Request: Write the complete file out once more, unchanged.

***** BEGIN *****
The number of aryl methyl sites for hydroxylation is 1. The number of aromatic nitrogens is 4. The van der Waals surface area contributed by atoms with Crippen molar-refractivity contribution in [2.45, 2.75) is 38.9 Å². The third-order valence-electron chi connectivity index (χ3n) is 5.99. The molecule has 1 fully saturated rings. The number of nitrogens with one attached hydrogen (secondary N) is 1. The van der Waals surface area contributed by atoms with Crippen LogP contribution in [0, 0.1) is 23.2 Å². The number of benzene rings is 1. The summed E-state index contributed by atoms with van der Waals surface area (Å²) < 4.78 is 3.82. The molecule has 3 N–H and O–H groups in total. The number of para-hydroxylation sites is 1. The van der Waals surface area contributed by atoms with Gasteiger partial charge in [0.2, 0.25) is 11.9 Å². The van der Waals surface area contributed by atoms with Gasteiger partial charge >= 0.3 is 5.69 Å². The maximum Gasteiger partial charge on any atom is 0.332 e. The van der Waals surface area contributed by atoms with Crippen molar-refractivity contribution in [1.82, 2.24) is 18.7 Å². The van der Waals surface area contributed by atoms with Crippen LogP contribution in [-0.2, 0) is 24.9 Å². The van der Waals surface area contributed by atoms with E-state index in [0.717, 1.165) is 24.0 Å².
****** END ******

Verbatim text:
The number of aryl methyl sites for hydroxylation is 1. The number of aromatic nitrogens is 4. The van der Waals surface area contributed by atoms with Crippen molar-refractivity contribution in [2.45, 2.75) is 38.9 Å². The third-order valence-electron chi connectivity index (χ3n) is 5.99. The molecule has 1 fully saturated rings. The number of nitrogens with one attached hydrogen (secondary N) is 1. The van der Waals surface area contributed by atoms with Crippen LogP contribution in [0, 0.1) is 23.2 Å². The number of benzene rings is 1. The summed E-state index contributed by atoms with van der Waals surface area (Å²) < 4.78 is 3.82. The molecule has 3 N–H and O–H groups in total. The number of para-hydroxylation sites is 1. The van der Waals surface area contributed by atoms with Gasteiger partial charge in [0.2, 0.25) is 11.9 Å². The van der Waals surface area contributed by atoms with Gasteiger partial charge >= 0.3 is 5.69 Å². The maximum Gasteiger partial charge on any atom is 0.332 e. The van der Waals surface area contributed by atoms with Crippen molar-refractivity contribution in [1.82, 2.24) is 18.7 Å². The van der Waals surface area contributed by atoms with Crippen LogP contribution in [-0.2, 0) is 24.9 Å². The van der Waals surface area contributed by atoms with E-state index in [0.717, 1.165) is 24.0 Å².